NASA and the National Oceanic and Atmospheric Administration (NOAA) awarded a $1.09 billion contract to Lockheed Martin Corp. [LMT] to produce Geostationary Operational Environmental Satellites (GOES-R), NASA announced.

Lockheed Martin Space Systems Co. of Denver will supply two satellites under the basic portion of the contract, with two possible options, each for one additional satellite, or a total of four.

Lockheed would get the full $1.09 billion if all options are exercised.

In winning the rich prize, Lockheed beat out competition from The Boeing Co. [BA]. Northrop Grumman Corp. [NOC] also had won an earlier program definition GOES-R pact, and had submitted a proposal for GOES-R.

This is the second recent major win for Lockheed in NASA competitions. The space agency earlier chose Lockheed to build the next-generation U.S. spaceship, Orion, which will go to low Earth orbit and then, by the end of the next decade, to the moon.

Boeing was the prime contractor for the current series of geosynchronous environmental satellites, GOES N, O and P.

Lockheed will design, develop and deliver the GOES-R series of spacecraft and provide pre-launch, launch and post-launch support.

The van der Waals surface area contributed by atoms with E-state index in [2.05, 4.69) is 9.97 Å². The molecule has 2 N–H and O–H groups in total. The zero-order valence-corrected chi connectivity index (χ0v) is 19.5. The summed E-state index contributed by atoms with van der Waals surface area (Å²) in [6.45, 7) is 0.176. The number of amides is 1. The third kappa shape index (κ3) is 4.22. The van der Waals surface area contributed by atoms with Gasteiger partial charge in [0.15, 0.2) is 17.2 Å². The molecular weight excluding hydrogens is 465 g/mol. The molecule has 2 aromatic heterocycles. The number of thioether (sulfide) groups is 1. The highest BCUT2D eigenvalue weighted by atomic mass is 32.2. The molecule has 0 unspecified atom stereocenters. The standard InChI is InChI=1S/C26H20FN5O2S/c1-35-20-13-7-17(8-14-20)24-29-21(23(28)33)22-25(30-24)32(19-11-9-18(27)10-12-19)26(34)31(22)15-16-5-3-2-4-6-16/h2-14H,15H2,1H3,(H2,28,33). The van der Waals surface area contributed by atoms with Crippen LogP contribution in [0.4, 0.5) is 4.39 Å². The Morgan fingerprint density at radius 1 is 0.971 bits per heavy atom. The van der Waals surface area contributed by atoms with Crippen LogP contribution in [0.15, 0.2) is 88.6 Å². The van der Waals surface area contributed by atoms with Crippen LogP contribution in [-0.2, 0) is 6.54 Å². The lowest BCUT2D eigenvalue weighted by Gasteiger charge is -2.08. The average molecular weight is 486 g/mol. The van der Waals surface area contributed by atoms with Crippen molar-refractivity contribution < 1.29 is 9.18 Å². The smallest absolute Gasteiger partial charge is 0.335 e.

The first launch of the GOES-R series is scheduled for 2015. Lockheed will design and develop the spacecraft in its Newtown, Pa., Sunnyvale, Calif., and Denver facilities.

These satellites provide a platform for Earth-viewing, solar-viewing and space-viewing instruments. The data from the instruments are used for weather forecasting and environmental, space and solar science.

The new satellites will improve existing weather and environmental monitoring capabilities.

Some members of Congress have been concerned about continuity of satellite data in the environmental, space and other areas, because of delays and cost overruns in a separate program, the National Polar-Orbiting Operational Environmental Satellite System (NPOESS). However, it recently has shown progress in developing NPOESS sensors.

“NASA is excited to be NOAA’s partner in this next generation GOES development and we look forward to delivering an outstanding observatory for their operational use,” said George Morrow, director of flight projects for Goddard Space Flight Center in Greenbelt, Md.

“GOES-R, with its highly advanced instruments and sensors, will provide about 50 times more weather and climate data than is available with NOAA’s current fleet of geostationary satellites,” said Mary Kicza, assistant administrator for NOAA Satellite and Information Service in Silver Spring, Md. “The American public will see real life-saving benefits from this satellite system with more timely forecasts and warnings for severe weather.”

NOAA funds, operates and manages the GOES program. NASA, through Goddard, manages the acquisition of GOES-R spacecraft and instruments for NOAA.